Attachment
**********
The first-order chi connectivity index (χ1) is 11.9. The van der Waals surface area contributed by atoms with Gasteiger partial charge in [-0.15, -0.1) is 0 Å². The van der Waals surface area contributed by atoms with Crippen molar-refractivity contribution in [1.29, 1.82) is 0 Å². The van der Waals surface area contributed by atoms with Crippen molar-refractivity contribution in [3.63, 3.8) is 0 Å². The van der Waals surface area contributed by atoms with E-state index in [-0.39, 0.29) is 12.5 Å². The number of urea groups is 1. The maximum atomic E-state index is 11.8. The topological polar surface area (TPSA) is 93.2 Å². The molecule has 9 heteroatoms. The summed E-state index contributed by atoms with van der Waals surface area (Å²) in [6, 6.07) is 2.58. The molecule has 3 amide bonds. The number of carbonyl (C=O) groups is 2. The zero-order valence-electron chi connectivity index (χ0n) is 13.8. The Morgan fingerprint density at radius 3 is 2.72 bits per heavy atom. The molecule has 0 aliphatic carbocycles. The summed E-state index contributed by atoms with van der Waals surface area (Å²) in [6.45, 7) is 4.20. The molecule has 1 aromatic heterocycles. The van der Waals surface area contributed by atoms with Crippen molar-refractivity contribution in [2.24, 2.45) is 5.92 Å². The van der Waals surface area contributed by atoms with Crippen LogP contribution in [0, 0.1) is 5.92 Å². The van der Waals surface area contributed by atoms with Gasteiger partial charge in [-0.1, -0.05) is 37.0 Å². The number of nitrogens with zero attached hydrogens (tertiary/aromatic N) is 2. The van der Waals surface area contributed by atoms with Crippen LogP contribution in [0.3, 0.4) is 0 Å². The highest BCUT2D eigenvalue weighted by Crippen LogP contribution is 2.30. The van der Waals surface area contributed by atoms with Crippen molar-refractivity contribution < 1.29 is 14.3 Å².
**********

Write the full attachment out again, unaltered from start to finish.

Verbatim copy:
The first-order chi connectivity index (χ1) is 11.9. The van der Waals surface area contributed by atoms with Gasteiger partial charge in [-0.15, -0.1) is 0 Å². The van der Waals surface area contributed by atoms with Crippen molar-refractivity contribution in [1.29, 1.82) is 0 Å². The van der Waals surface area contributed by atoms with Crippen molar-refractivity contribution in [3.63, 3.8) is 0 Å². The van der Waals surface area contributed by atoms with E-state index in [-0.39, 0.29) is 12.5 Å². The number of urea groups is 1. The maximum atomic E-state index is 11.8. The topological polar surface area (TPSA) is 93.2 Å². The molecule has 9 heteroatoms. The summed E-state index contributed by atoms with van der Waals surface area (Å²) in [6, 6.07) is 2.58. The molecule has 3 amide bonds. The number of carbonyl (C=O) groups is 2. The zero-order valence-electron chi connectivity index (χ0n) is 13.8. The Morgan fingerprint density at radius 3 is 2.72 bits per heavy atom. The molecule has 0 aliphatic carbocycles. The summed E-state index contributed by atoms with van der Waals surface area (Å²) in [6.45, 7) is 4.20. The molecule has 1 aromatic heterocycles. The van der Waals surface area contributed by atoms with Crippen molar-refractivity contribution in [2.24, 2.45) is 5.92 Å². The van der Waals surface area contributed by atoms with Crippen LogP contribution in [0, 0.1) is 5.92 Å². The van der Waals surface area contributed by atoms with Gasteiger partial charge in [-0.1, -0.05) is 37.0 Å². The number of nitrogens with zero attached hydrogens (tertiary/aromatic N) is 2. The van der Waals surface area contributed by atoms with Crippen LogP contribution in [0.3, 0.4) is 0 Å². The highest BCUT2D eigenvalue weighted by Crippen LogP contribution is 2.30. The van der Waals surface area contributed by atoms with Crippen molar-refractivity contribution < 1.29 is 14.3 Å².